Today I read that Malaysia was establishing a government owned 5G services provider (Govt to build its own 5G network with Telekom Malaysia and Huawei (malaysianwireless.com)) with management provided by the government, the government linked incumbent telecom operator, Telekom Malaysia, and Huawei, the Chinese equipment provider. Malaysia may not be alone. As you may remember, the Trump Administration had explored such an approach as well (Trump Administration Considers a Government-Owned 5G Network (idropnews.com)).
This raises a number of issues including whether a government-owned monopoly is the best way to ensure that 5G services are deployed and operated. As experience has shown time and time again (and the history we trace in our documentary traces), a telecommunications marketplace defined by private sector competition leads to consumer benefits – from lower prices to innovative services. The period following the introduction of competition to AT&T in the United States and the privatization and liberalization of government-owned phone monopolies around the globe demonstrate that. In the immediate years following the introduction of competition, access to and the quality of telecommunications services greatly increased, and prices greatly decreased. Today, we continue to see the benefits of competition through the wide-variety of choices available in the marketplace.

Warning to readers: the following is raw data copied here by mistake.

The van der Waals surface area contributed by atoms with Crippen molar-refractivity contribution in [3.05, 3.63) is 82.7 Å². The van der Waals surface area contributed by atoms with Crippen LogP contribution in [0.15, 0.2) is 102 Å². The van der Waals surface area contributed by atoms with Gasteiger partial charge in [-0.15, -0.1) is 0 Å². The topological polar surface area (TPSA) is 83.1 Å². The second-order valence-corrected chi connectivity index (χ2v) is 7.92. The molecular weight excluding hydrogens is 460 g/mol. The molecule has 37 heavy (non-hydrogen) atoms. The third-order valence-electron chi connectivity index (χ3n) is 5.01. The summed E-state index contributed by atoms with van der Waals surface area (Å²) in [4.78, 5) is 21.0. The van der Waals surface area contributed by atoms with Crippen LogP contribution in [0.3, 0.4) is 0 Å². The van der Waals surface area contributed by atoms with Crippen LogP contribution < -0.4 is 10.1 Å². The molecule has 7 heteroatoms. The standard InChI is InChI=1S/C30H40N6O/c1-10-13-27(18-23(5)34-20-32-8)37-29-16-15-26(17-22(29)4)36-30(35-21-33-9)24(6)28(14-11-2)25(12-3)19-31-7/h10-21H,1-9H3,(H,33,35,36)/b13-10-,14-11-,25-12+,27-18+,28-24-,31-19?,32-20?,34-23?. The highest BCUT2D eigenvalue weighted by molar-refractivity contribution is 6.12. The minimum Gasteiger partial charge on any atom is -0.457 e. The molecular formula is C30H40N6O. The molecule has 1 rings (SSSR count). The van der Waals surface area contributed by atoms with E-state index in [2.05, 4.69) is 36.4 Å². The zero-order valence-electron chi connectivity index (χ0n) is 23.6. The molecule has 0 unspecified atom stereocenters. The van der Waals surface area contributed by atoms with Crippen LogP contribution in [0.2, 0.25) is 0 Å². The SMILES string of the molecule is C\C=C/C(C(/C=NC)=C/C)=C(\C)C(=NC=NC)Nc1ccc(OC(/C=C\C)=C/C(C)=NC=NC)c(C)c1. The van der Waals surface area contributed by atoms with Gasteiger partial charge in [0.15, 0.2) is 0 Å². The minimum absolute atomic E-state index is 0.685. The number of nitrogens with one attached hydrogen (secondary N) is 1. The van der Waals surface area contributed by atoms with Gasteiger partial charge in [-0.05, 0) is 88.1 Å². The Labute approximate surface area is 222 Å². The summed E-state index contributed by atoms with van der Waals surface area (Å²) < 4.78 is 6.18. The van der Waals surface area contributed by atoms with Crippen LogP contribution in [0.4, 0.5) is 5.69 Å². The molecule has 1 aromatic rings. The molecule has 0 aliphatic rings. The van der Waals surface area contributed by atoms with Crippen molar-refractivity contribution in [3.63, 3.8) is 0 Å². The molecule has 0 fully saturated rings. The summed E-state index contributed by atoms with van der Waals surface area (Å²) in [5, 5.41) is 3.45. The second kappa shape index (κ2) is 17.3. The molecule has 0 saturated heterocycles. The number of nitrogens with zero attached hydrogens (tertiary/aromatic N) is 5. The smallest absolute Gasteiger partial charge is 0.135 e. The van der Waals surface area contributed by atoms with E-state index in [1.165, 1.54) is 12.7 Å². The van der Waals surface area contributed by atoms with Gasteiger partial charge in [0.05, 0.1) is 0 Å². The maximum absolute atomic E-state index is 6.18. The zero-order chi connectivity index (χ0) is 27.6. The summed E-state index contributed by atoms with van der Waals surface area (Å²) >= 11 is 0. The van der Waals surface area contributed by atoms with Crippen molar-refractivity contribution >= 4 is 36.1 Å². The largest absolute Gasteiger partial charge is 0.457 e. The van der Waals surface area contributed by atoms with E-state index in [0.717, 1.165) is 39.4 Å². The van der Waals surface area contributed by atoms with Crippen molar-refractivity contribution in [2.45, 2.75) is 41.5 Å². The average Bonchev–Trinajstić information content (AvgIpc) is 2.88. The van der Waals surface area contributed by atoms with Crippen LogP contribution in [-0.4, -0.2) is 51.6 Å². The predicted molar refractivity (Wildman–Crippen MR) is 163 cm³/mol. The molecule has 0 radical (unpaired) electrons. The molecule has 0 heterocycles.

I am the last to say our telecommunications marketplace is perfect. We struggle with a variety of issues including solving the digital divide and the like. I lived through the time when government and monopoly phone companies were the only choices. Where if a long-distance call was received, for instance, we could only talk literally to that person for a minute or two because the rates were astronomical. Where there was only one model of phone you could buy; back and chunky. I can tell you that we never want to revisit that time again. I prefer a time where I have a variety of services and providers I can choose from with reliable service.